CSX Dividend data by YCharts

CSX's proven history of returning value to shareholders could give potential investors reason enough to buy in and wait for a rebound in coal, which would significantly brighten the companies earnings prospects throughout the remainder of this decade.

Are you ready to profit from this $14.4 trillion revolution?
Let's face it, every investor wants to get in on revolutionary ideas before they hit it big. Like buying PC-maker Dell in the late 1980s, before the consumer computing boom. Or purchasing stock in e-commerce pioneer Amazon.com in the late 1990s, when it was nothing more than an upstart online bookstore. The problem is, most investors don't understand the key to investing in hyper-growth markets. The real trick is to find a small-cap "pure-play" and then watch as it grows in EXPLOSIVE lockstep with its industry. Our expert team of equity analysts has identified one stock that's poised to produce rocket-ship returns with the next $14.4 TRILLION industry. Click here to get the full story in this eye-opening report.

Daniel Miller has no position in any stocks mentioned. The Motley Fool owns shares of CSX. Try any of our Foolish newsletter services free for 30 days. We Fools may not all hold the same opinions, but we all believe that considering a diverse range of insights makes us better investors. The Motley Fool has a disclosure policy.

Money to your ears - A great FREE investing resource for you

The best way to get your regular dose of market and money insights is our suite of free podcasts ... what we like to think of as “binge-worthy finance.”

Feb 1, 2016 at 10:03PM

Whether we're in the midst of earnings season or riding out the market's lulls, you want to know the best strategies for your money.

And you'll want to go beyond the hype of screaming TV personalities, fear-mongering ads, and "analysis" from people who might have your email address ... but no track record of success.

In short, you want a voice of reason you can count on.

A 2015 Business Insider article titled, "11 websites to bookmark if you want to get rich," rated The Motley Fool as the #1 place online to get smarter about investing.

And one of the easiest, most enjoyable, most valuable ways to get your regular dose of market and money insights is our suite of free podcasts ... what we like to think of as "binge-worthy finance."

Whether you make it part of your daily commute or you save up and listen to a handful of episodes for your 50-mile bike rides or long soaks in a bubble bath (or both!), the podcasts make sense of your money.

And unlike so many who want to make the subjects of personal finance and investing complicated and scary, our podcasts are clear, insightful, and (yes, it's true) fun.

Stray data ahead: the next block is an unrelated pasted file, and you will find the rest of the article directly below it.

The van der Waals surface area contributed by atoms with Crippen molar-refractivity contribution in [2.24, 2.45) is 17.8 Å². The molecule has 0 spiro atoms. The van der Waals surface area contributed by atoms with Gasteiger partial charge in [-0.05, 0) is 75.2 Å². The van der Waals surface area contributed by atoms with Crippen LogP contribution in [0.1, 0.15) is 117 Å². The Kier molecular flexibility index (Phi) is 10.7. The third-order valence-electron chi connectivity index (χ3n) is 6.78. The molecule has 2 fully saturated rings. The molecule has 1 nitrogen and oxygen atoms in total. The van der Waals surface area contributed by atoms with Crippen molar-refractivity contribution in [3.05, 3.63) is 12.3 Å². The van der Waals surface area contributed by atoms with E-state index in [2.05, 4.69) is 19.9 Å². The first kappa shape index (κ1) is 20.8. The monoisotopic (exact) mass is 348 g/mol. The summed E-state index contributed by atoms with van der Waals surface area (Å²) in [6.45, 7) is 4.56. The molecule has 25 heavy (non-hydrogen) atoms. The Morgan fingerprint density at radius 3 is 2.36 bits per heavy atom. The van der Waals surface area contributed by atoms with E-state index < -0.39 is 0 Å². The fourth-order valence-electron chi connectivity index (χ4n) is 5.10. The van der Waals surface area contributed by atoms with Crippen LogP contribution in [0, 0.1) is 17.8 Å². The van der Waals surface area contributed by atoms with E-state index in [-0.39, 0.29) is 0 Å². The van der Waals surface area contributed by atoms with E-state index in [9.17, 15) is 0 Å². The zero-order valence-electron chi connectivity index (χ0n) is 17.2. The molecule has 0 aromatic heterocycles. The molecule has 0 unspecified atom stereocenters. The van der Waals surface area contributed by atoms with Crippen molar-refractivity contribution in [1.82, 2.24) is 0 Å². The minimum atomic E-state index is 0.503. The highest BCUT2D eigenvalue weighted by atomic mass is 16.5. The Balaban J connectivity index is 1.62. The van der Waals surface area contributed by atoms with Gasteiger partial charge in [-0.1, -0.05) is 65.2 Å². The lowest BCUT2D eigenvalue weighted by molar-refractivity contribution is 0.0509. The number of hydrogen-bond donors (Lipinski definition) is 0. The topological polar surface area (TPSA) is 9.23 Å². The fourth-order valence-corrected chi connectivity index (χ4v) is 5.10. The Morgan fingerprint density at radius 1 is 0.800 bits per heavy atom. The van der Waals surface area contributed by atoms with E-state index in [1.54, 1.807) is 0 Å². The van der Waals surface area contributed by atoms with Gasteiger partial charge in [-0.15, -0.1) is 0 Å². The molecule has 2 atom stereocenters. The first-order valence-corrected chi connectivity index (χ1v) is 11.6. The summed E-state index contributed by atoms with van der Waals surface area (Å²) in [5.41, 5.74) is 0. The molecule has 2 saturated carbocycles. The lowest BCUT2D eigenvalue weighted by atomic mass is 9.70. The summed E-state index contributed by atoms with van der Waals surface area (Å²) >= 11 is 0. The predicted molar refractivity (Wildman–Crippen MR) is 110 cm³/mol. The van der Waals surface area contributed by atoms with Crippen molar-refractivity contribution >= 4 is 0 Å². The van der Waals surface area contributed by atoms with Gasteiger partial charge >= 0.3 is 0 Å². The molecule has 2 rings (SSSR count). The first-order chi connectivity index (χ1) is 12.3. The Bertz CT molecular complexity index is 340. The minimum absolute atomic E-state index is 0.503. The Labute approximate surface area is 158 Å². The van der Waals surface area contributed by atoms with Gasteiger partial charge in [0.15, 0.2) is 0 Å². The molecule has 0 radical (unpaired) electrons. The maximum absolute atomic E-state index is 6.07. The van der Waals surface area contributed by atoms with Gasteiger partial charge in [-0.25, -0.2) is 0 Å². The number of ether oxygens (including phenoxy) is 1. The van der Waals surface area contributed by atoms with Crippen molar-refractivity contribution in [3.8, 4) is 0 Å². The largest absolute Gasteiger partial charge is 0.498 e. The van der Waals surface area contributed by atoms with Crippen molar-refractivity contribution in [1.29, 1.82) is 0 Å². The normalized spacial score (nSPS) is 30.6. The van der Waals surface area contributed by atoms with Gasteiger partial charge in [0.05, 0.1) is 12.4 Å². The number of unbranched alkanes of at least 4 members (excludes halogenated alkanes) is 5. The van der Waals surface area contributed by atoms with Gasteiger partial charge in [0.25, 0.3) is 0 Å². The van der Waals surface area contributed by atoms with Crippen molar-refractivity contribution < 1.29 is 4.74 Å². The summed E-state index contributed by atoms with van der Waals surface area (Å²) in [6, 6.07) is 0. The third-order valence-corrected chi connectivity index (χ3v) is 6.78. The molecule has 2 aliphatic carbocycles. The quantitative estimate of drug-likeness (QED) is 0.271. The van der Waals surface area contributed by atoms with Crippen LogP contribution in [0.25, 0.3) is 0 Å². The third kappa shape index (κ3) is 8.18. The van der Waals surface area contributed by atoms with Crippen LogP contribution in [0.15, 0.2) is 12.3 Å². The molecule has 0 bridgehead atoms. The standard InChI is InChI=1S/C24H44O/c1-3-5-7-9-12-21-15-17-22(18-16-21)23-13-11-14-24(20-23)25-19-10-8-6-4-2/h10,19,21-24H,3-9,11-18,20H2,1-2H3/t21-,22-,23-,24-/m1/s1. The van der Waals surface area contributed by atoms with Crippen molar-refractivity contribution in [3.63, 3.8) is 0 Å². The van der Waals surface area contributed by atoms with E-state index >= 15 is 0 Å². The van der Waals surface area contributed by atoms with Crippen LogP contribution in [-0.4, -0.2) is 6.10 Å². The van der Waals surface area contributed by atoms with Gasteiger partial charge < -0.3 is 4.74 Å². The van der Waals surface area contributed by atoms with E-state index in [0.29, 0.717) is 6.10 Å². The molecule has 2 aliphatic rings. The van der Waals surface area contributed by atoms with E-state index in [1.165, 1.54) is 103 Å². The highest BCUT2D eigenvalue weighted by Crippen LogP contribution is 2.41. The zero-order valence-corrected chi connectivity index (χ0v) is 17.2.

Our free suite of podcasts

Motley Fool Money features a team of our analysts discussing the week's top business and investing stories, interviews, and an inside look at the stocks on our radar. The show is also heard weekly on dozens of radio stations across the country.

The hosts of Motley Fool Answers challenge the conventional wisdom on life's biggest financial issues to reveal what you really need to know to make smart money moves.

David Gardner, co-founder of The Motley Fool, is among the most respected and trusted sources on investing. And he's the host of Rule Breaker Investing, in which he shares his insights into today's most innovative and disruptive companies ... and how to profit from them.

Market Foolery is our daily look at stocks in the news, as well as the top business and investing stories.

And Industry Focus offers a deeper dive into a specific industry and the stories making headlines. Healthcare, technology, energy, consumer goods, and other industries take turns in the spotlight.

They're all informative, entertaining, and eminently listenable. Rule Breaker Investing and Answers are timeless, so it's worth going back to and listening from the very start; the other three are focused more on today's events, so listen to the most recent first.

All are available for free at www.fool.com/podcasts.

If you're looking for a friendly voice ... with great advice on how to make the most of your money ... from a business with a lengthy track record of success ... in clear, compelling language ... I encourage you to give a listen to our free podcasts.

Head to www.fool.com/podcasts, give them a spin, and you can subscribe there (at iTunes, Stitcher, or our other partners) if you want to receive them regularly.

It's money to your ears.


Compare Brokers